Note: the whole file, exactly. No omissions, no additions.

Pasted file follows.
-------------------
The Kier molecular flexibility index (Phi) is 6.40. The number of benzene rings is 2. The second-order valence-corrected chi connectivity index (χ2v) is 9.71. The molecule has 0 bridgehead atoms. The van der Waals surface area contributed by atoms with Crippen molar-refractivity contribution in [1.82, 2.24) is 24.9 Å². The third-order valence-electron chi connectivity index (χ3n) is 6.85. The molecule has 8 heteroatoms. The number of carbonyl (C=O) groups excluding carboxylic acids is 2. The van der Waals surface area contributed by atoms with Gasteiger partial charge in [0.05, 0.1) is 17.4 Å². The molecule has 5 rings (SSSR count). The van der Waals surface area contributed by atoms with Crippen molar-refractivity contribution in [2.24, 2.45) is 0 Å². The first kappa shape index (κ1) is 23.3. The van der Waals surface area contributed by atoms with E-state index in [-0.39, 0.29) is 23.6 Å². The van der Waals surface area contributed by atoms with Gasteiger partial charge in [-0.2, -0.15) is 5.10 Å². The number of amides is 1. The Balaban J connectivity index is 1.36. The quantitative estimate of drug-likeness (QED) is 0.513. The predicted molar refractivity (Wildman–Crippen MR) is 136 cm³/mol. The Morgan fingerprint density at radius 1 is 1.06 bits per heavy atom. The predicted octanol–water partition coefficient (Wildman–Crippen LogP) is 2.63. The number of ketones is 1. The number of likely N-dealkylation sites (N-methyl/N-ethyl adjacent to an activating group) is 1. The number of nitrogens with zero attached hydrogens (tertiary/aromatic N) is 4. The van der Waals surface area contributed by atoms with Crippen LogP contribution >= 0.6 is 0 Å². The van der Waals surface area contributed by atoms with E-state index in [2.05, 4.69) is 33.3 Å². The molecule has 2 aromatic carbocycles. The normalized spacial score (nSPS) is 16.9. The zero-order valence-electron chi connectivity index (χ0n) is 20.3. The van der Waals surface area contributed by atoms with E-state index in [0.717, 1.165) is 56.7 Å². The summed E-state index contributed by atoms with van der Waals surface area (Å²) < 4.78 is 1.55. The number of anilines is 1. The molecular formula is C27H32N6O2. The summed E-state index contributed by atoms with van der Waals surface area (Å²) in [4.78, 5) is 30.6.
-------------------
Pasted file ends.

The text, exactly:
The Kier molecular flexibility index (Phi) is 6.40. The number of benzene rings is 2. The second-order valence-corrected chi connectivity index (χ2v) is 9.71. The molecule has 0 bridgehead atoms. The van der Waals surface area contributed by atoms with Crippen molar-refractivity contribution in [1.82, 2.24) is 24.9 Å². The third-order valence-electron chi connectivity index (χ3n) is 6.85. The molecule has 8 heteroatoms. The number of carbonyl (C=O) groups excluding carboxylic acids is 2. The van der Waals surface area contributed by atoms with Gasteiger partial charge in [0.05, 0.1) is 17.4 Å². The molecule has 5 rings (SSSR count). The van der Waals surface area contributed by atoms with Crippen molar-refractivity contribution in [2.24, 2.45) is 0 Å². The first kappa shape index (κ1) is 23.3. The van der Waals surface area contributed by atoms with E-state index in [-0.39, 0.29) is 23.6 Å². The van der Waals surface area contributed by atoms with Gasteiger partial charge in [-0.2, -0.15) is 5.10 Å². The number of amides is 1. The Balaban J connectivity index is 1.36. The quantitative estimate of drug-likeness (QED) is 0.513. The predicted molar refractivity (Wildman–Crippen MR) is 136 cm³/mol. The Morgan fingerprint density at radius 1 is 1.06 bits per heavy atom. The predicted octanol–water partition coefficient (Wildman–Crippen LogP) is 2.63. The number of ketones is 1. The number of likely N-dealkylation sites (N-methyl/N-ethyl adjacent to an activating group) is 1. The number of nitrogens with zero attached hydrogens (tertiary/aromatic N) is 4. The van der Waals surface area contributed by atoms with Crippen LogP contribution >= 0.6 is 0 Å². The van der Waals surface area contributed by atoms with E-state index in [2.05, 4.69) is 33.3 Å². The molecule has 2 aromatic carbocycles. The normalized spacial score (nSPS) is 16.9. The zero-order valence-electron chi connectivity index (χ0n) is 20.3. The van der Waals surface area contributed by atoms with E-state index in [0.717, 1.165) is 56.7 Å². The summed E-state index contributed by atoms with van der Waals surface area (Å²) < 4.78 is 1.55. The number of anilines is 1. The molecular formula is C27H32N6O2. The summed E-state index contributed by atoms with van der Waals surface area (Å²) in [4.78, 5) is 30.6.